To summarize, the world of science rejected a theory of airborne transmission based on clinical observations for decades because technical issues precluded organisms from being recovered from the air.  Instead of holding on to the possibility that the clinical observations were ground truth, blind empiricism created a new dogma: Airborne transmission couldn’t happen.  It would be convenient to assume the blind zeal attached to what can be measured is a product of a bygone era, but sad to say this is alive in well in a current society among an overly certain technocrat class that makes up a large portion of the intellectual elite.

In the hundred years since the Wells team published their conclusion, the debate on Personal Protective Equipment (PPE) to deal with infectious pathogens has been conveniently made simple by institutions that write the definitive guidelines on the subject.  The neat categorization of PPE based on characteristics of pathogens never made biological sense.  As was shown by the Wells team in one form or the other, infectious pathogens may be made airborne.  We get away with artificial distinctions most of the time because the consequences of not having the perfect PPE are usually not apparent.  This changes when humans encounter a lethal novel virus for which the population does not have immunity. 

Consider Ebola.  Establishing transmissibility of an infectious pathogen involves a demonstration of a variety of steps: Viability of virus in aerosolized particles, persistence in the environment, infective capacity, demonstration in animal models, epidemiology via contact tracing, and direct observation of healthcare workers wearing respiratory equipment.  Ebola is able to reside within airborne sized particles, can stay persistent at certain temperatures for as long as 50 days, and animal models and epidemiologic data are mixed.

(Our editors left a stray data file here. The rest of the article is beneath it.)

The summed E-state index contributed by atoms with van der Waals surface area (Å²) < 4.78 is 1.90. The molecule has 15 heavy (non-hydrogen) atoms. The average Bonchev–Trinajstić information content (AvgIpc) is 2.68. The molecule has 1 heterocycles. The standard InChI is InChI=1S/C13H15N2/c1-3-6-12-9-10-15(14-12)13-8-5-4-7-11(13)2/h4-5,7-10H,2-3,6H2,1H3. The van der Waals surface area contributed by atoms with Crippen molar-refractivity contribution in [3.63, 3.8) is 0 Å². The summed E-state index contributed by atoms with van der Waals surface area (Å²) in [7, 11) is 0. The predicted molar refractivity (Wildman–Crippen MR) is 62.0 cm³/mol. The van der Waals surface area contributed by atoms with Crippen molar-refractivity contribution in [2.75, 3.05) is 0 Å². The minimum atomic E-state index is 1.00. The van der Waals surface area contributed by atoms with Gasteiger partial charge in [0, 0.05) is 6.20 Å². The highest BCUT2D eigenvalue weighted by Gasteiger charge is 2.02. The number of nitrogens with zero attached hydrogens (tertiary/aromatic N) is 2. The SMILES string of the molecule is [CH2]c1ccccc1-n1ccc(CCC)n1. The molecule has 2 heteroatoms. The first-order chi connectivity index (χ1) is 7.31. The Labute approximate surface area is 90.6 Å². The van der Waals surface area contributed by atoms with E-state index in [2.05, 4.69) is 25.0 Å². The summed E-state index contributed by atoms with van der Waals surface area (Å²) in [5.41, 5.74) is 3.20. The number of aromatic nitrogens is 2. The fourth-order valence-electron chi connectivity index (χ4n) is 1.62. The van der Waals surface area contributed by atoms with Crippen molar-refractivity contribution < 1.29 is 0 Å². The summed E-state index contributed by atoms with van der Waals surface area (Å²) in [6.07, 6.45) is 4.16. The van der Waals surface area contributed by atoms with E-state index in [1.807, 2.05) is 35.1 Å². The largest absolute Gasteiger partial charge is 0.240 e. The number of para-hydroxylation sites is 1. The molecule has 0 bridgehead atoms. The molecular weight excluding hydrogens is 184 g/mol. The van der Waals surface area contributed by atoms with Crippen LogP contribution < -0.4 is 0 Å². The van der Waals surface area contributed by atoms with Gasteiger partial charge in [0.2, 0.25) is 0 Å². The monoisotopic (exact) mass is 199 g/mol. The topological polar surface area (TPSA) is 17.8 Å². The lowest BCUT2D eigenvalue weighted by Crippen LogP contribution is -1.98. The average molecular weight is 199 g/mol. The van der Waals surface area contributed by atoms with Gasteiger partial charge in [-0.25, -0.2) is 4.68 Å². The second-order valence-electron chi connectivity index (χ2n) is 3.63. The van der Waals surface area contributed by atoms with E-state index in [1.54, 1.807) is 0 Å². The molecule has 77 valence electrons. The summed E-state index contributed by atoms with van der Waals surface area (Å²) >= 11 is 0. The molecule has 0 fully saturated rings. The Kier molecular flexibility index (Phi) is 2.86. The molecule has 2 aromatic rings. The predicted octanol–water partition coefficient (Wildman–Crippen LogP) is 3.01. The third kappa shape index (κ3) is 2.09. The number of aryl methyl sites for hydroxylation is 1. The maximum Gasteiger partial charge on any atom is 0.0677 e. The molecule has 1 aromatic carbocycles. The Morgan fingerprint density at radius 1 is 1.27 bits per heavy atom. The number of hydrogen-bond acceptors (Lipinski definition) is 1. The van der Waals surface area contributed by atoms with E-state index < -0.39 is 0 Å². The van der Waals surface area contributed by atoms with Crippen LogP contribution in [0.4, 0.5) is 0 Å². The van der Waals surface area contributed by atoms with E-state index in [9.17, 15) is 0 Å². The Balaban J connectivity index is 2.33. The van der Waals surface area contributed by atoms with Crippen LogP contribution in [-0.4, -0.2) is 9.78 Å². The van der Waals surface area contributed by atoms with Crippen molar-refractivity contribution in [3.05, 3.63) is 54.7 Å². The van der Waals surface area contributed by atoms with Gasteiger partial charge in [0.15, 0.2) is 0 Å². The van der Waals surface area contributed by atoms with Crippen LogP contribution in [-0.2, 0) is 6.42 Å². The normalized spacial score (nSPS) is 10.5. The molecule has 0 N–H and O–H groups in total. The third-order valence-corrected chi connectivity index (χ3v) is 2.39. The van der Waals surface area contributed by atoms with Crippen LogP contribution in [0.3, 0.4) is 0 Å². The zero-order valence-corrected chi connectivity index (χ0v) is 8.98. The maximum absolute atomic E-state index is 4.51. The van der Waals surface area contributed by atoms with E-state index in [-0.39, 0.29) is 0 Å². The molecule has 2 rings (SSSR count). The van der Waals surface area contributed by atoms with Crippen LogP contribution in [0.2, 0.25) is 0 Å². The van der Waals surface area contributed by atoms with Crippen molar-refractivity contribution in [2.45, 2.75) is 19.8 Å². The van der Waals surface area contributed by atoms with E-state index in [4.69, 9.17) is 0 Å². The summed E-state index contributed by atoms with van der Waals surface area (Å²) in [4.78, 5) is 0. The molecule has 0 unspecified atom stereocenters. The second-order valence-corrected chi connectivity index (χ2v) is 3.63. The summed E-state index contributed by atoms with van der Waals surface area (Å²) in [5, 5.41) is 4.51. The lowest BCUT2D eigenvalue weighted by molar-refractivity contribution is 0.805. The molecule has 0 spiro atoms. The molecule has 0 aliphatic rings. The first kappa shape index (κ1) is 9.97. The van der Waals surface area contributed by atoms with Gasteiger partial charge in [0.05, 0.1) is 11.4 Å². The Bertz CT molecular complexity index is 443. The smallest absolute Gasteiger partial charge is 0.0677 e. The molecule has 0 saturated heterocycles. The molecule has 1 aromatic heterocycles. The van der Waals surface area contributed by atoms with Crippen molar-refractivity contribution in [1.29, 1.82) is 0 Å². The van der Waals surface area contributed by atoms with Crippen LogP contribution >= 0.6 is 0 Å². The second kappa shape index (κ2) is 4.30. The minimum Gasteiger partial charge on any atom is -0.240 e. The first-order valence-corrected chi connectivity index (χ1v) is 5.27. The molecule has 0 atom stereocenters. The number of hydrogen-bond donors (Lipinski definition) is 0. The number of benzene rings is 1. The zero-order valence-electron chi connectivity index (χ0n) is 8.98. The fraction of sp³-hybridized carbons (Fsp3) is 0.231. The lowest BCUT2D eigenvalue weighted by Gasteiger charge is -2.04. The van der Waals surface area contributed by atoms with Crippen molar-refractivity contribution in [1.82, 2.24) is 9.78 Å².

The conclusion from this mixed bag of data that does NOT rule out airborne transmission in a virus that has close to 50% mortality would seem to be to err on the side of recommending PPE assuming airborne transmission.  Instead, the CDC and the WHO recommended against airborne precautions, in part because Ebola does not primarily affect the respiratory tract citing a lack of an evidence base to definitively prove transmissibility that would require more aggressive PPE.  The official recommendation was instead for a plain surgical mask, unless health care workers were involved in medical procedures that could cause aerosolization. 

In what seems to be reflective of the generally cavalier attitude of those in charge, an editorial published in the Lancet August 2014 argued against the use of more advanced PPE such as respirators despite noting that Ebola had been noted to “rarely be transmitted via an airborne route” because of the expense of complete respiratory protection.  Even worse, “such an approach suggests that the only defense is individual protective equipment, which is inaccessible to the general population.  Moreover, the image of workers with spectacular protective clothing might contribute to the panic in some communities.  If this leads people to flee affected areas it could increase the spread of infection.  It also reinforces the view that some lives are more valuable than others…  ”  The article concludes by emphasizing that the rational and efficient use of PPE may only be achieved by communicating a consistent message that the disease is essentially transmitted through direct contact.  The overriding concern here in a document that is supposed to be about precautions for healthcare workers, is for the “public” psyche.  The psyche of healthcare workers who are taking care of patients seems to be of minimal concern.